By Scott Kiloby
Someone read my blog post called “Dissolving the Self Contraction: Taking Natural Rest to its Greatest Depths” and said, “I don’t agree that as long as there is contraction, there is addiction, unless you are defining addiction very broadly to include the addiction to self.” My answer is “yes,” I define addiction that broadly. For me, addiction is not really about the particular substance or activity. It’s not really about the beer, cell phone, porn, caffeine or even thinking about ourselves. Those substances and activities are merely part of a large array of substances and activities that result from the felt sense of separation. In the blog post above, I’m speaking to the sense of a separate self and its corresponding body contraction(s).
To understand how broadly I’m defining addiction, you can just look at the busy-ness of human life. We are constantly living in the need to do something, ingest something, think about something. I’m not even saying that our primary addiction is to thinking. That’s just merely one activity. If you notice when you feeling addicted to watching TV or playing a video game, there isn’t a lot of thinking involved. Your attention is immersed in the activity of watching and even drowning out uncomfortable thoughts, emotions and sensations while watching. In defining addiction broadly, I’m saying that as long as there is this self contraction, there is addictive activity in one form or another. If you think of it in terms of busy-ness, you can start to see how we can be busy seeking anything – alcohol, drugs, coffee, spiritual seeking, love, praise, watching porn, cleaning, thinking about ourselves, watching TV, working, etc. If your experience is that you are not addicted to substances or activities, look again. Do you feel that constant need to think about yourself and your story? That’s addictive activity, defined broadly.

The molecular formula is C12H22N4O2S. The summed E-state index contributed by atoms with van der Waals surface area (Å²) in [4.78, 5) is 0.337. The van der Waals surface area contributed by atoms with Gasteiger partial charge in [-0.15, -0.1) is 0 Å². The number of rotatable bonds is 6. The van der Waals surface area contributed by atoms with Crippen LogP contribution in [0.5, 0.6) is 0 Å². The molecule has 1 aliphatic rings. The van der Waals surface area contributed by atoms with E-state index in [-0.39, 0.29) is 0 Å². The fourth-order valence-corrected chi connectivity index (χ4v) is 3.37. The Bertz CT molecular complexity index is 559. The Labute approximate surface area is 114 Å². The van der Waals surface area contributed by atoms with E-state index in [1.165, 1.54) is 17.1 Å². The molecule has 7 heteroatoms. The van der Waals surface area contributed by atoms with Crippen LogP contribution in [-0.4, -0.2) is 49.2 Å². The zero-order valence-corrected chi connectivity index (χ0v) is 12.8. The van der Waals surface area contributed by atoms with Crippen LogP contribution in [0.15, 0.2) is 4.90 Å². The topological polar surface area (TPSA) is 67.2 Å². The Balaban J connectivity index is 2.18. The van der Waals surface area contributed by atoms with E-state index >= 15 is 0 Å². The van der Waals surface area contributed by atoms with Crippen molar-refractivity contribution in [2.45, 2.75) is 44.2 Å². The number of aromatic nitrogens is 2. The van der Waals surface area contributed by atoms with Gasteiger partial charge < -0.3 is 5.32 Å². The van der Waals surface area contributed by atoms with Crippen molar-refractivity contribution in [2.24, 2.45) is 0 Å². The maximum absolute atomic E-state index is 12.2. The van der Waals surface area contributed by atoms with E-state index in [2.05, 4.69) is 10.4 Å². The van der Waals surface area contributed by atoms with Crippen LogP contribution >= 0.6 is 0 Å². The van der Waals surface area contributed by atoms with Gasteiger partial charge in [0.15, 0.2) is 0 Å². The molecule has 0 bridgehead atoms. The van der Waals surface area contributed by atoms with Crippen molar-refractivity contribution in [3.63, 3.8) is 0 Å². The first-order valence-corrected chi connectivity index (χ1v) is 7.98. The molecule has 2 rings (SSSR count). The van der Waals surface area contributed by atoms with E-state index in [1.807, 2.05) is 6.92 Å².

This isn’t a brand new idea. Science is telling us this in its latest studies and findings. According to science, addiction is the will to survive that has become hijacked. For example, staying busy is not really necessary for our physical survival. Many of us have to work to make a living. But we don’t have to treat work as an addictive activity. To the brain, all addictive substances and activities seem necessary for survival. Virtually all addictive compulsions carry with them a sense of “I have to do it.” In other words, “I have to do it in order to survive.” This is often how addiction is experienced in our interior awareness (thoughts, emotions and sensations). So our experience is matching what Science is telling us.
In the blog post about the self contraction, I’m merely saying that as long as there is this sense of separation, with its corresponding contraction (which lies at the core of that sense of separation), there will be this addictive busy-ness in our lives. In order to verify this for yourself, try and sit alone, quietly, for 4 hours today, without any distractions, without any thoughts about yourself, without any of your usual addictive substances and activities. If you notice, it is quite difficult, impossible for most. This is because there is a self contraction at the core of our being that has a constant desire for more – more of something, anything. We don’t have to vilify this aspect of experience. We don’t have to make ourselves wrong or bad, which would just be another aspect of our addiction to self-thinking. But we can notice it. And we can notice that it is connected to this felt sense of separation and contraction. Once we notice it, we then have the direct experience that as long as there is contraction, there is addiction. This puts us closer to being ready for Tier 1 contraction work, as described in that blog post mentioned above.